BEKEZELA LIZILE MOYO APPLICANT
THE STATE RESPONDENT
IN THE HIGH COURT OF ZIMBABWE
BULAWAYO 17 AUGUST 2010 AND 19 AUGUST 2010
Mr. S. Mazibisafor applicant
Miss N. Ndlovufor respondent
MATHONSI J: The Applicant and three others, namely Bongani Sicelo Mbambo, Everton Khupe and Mandlenkosi Gumisayi are facing a charge of aggravated armed robbery in violation of Section 126 of the Criminal Law (Codification and Reform) Act [Chapter 9:23]. He was arrested at a house in Avondale Mews Harare on the 15th May 2010.
Prior to the Applicant’s arrest investigators had arrested his colleague who is now jointly charged with him, Bongani Sicelo Mbambo at a house in Malbereign, Harare. It is Mbambo who led the police to where the accused was.
After the Applicant and Mbambo were arrested, they were interrogated by the police and they directed them to Sloane Lodge in Harare where the other two co-accused namely Everton Khupe and Mandlenkosi Gumisayi had been booked after their arrival from South Africa where they were based.
Further instigations by the police established that finger prints uplifted from the scene of the crime at Welt Hunger Hilfe No. 6 Wallasey Street, Donnington, Bulawayo, matched those of one of the accused persons Everton Khupe who had been arrested at Sloane Lodge Harare after being fingered by the Applicant and Mbambo. In addition Khupe and Gumisayi were positively identified by the complainants in a formal identification parade conducted by the police. These two, Khupe and Gumisayi could not have been known as the police had no leads on them had it not been for the confessions of the Applicant and Mbambo.
Historically, the circumstances are that on the 27th March 2010 at 10:11 hours, the complainant received a call on his mobile phone from mobile phone number 0912 861 368. The caller enquired as to when the complainant was coming to the office as that caller was waiting for the complainant in the office. The caller was advised that the complainant would be coming in due course.
When the complainant arrived at the office the caller in question was not there but at 11:40 hours the offices were raided by robbers who specifically demanded to be shown 2 safes of the company from where they took away cash and other valuables. This suggested that they were aware of the existence of those safes.
The call that was made to the complainant was later traced to Applicant’s mobile phone number 0912 861 368 resulting in the Applicant being a prime suspect. When the Applicant was finally traced and arrested in Harare where he had relocated to presumably after the offence had been committed, he was still in contact with Mbambo, another Bulawayo based individual who had also relocated to Harare. With the combined assistance of the Applicant and Mbambo the police were able to arrest Khupe and Gumisayi, the two who are believed to have carried out the robbery.
Indications made by the Applicant and Mbambo led to the recovery of some of the items stolen from the scene of the crime, that is, a cordless handset recovered at a bush in Selbourne Park along Cecil Avenue, Bulawayo. Mbambo led the police to the recovery of a Mazda 323 vehicle which had been used as a gateaway vehicle.
Ms Ndlovu,for the State has submitted that investigations have been completed and the docket submitted to the relevant Attorney General’s office for set down although there has been delays in doing so.
Mr Mazibisarepresenting the Applicant has strongly argued that the confession and/or indications made by the Applicant were obtained through torture. He relied on a medical report dated 21 May 2010 submitted to his firm by Dr. A. M. Dube, the Regional Prison Medical Officer who examined the Applicant on the 20th May 2010. The doctor observed some injuries on the Applicant and that he was having difficulties in walking and he concluded that it was “a case of severe soft tissue injury due to assault.”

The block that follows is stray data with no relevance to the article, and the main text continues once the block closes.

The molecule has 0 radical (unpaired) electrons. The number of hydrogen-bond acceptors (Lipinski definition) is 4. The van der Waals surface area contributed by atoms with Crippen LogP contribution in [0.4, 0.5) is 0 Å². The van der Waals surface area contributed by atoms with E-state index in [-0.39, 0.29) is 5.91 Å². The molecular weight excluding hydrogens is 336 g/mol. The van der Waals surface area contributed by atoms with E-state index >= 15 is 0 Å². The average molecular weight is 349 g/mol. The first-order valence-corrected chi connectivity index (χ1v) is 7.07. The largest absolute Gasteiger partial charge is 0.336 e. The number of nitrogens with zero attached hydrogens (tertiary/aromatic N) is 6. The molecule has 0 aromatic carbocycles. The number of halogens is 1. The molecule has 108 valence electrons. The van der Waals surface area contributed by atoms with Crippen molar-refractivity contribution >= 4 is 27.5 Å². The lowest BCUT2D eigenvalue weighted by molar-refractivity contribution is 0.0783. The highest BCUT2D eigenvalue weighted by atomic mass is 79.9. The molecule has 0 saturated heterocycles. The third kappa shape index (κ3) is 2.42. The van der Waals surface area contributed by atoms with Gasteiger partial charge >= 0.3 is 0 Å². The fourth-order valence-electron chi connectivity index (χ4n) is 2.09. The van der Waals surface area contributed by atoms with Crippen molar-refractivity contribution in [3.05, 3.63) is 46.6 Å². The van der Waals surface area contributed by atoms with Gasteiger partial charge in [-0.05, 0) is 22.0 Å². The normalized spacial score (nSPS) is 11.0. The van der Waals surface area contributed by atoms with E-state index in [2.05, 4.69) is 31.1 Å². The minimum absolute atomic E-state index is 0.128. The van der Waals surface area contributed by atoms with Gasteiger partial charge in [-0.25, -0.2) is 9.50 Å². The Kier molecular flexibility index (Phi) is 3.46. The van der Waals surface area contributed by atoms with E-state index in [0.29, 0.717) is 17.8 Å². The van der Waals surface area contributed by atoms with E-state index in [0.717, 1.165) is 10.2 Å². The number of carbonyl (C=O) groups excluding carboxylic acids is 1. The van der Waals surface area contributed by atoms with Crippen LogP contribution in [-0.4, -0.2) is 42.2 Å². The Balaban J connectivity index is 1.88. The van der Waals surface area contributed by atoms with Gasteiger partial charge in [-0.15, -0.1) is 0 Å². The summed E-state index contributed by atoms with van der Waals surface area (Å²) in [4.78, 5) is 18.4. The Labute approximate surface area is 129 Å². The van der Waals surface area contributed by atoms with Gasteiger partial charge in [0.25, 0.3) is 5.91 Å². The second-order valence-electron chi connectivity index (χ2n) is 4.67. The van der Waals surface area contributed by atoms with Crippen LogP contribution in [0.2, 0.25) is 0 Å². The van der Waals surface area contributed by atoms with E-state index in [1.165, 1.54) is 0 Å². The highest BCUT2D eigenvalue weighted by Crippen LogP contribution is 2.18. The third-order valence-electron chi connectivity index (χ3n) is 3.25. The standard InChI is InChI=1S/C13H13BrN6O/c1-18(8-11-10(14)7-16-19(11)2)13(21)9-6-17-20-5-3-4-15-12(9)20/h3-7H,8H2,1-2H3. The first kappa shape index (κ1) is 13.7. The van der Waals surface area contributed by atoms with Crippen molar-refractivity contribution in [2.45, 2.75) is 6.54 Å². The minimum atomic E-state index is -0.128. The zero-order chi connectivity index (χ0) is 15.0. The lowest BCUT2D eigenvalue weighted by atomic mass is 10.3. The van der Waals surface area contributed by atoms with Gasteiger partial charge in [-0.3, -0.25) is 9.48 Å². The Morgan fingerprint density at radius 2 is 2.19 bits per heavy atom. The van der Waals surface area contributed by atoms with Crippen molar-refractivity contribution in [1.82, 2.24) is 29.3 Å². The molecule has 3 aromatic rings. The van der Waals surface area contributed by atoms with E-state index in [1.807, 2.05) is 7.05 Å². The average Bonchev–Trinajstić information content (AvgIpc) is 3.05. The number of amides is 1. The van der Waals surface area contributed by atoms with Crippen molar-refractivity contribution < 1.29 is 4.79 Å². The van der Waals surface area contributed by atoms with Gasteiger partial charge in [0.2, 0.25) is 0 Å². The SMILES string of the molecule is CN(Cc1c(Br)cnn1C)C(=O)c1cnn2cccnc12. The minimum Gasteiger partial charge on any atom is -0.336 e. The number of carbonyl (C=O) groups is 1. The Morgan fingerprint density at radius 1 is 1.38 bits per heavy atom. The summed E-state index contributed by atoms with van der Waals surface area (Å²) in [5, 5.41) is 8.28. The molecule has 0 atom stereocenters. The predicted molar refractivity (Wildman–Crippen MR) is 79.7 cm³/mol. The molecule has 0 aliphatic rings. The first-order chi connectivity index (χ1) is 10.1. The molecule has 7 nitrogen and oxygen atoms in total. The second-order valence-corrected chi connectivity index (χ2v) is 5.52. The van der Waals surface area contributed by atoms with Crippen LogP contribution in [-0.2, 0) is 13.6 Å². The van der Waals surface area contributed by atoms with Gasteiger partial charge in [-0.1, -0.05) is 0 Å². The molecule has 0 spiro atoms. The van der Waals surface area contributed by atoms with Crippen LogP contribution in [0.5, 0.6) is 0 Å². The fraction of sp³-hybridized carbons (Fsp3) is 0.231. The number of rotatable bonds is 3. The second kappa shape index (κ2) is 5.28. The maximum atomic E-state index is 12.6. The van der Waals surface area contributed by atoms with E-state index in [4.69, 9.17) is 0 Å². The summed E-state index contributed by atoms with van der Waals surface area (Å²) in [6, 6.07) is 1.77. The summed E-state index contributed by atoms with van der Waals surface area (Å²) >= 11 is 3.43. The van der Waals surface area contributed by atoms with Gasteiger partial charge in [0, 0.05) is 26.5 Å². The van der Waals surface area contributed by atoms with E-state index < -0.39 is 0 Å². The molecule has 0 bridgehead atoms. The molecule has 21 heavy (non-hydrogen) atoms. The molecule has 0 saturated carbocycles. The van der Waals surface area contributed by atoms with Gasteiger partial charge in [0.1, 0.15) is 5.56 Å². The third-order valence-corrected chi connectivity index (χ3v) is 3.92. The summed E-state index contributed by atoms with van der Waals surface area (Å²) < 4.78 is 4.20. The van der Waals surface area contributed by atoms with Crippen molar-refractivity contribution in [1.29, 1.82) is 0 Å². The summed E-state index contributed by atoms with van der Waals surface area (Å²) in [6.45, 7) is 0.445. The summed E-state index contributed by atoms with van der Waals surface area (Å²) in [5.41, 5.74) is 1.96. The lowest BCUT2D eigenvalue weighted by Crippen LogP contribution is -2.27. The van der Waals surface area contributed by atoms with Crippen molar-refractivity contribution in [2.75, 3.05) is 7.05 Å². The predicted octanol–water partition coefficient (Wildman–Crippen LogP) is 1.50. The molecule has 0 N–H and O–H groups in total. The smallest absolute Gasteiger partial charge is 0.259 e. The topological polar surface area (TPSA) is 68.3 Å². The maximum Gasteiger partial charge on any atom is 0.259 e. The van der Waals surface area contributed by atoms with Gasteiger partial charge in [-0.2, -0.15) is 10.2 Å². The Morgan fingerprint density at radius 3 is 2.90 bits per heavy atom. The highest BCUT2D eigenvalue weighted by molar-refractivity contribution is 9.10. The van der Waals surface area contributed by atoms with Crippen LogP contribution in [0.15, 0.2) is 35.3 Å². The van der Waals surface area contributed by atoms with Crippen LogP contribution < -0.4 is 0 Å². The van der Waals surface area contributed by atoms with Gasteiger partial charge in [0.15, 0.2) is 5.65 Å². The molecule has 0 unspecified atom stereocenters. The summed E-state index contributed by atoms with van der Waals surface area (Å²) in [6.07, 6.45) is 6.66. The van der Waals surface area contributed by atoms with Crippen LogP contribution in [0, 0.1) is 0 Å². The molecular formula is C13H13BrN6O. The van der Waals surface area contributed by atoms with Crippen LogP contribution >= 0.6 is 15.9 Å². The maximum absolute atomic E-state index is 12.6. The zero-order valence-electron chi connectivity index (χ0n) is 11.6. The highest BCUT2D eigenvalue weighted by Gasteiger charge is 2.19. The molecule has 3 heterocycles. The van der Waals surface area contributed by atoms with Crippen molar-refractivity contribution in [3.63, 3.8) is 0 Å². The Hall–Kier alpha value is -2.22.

Prima facie, therefore the Applicant may have been assaulted. However this Court is not presently sitting to determine the admissibility or otherwise of the evidence that may be led by the State. The present inquiry is limited to the fundamental principle of upholding the interests of justice. Taking into account the factors contained in Section 117 of the Criminal Procedure and Evidence Act, [Chapter 9:07], the Court must endeavour to strike a balance between the protection of the liberty of the individual and the administration of justice.
The administration of justice may be prejudiced if the accused person does not stand trial, commits other offences while on bail or interferes with witnesses. The usual barometer to determine the probability of abscondment is where, owing to the strength of the evidence standing against him, the accused person is likely to abscond. S v Malunjwa HB 34/03.
In assessing the risk of abscondment the Court is guided by the character of the charges and the gravity of the sentence the accused may face if convicted see S v Jongwe 2002 (2) ZLR 209(S).
In the present case the evidence against the Applicant is very strong. He was arrested in Harare almost two months after the commission of the offence and he appears to had relocated to evade justice. His two other accomplices must have relocated to South Africa after the offence where they have residences there and it was probably fortuitous that they were cornered at a lodge in Harare.
The offence of armed robbery is very serious and if convicted the Applicant is likely to be incarcerated for a very long time. Therein lies the risk of absondment. In any event, investigations are complete and the Applicant should be agitating for his trial date to enable him to prove his innocence.
For these reasons the application for bail is dismissed.
Messrs Cheda and Partners, applicant’s legal practitioners
Criminal Division, Attorney General’s Office, respondent’s legal practitioners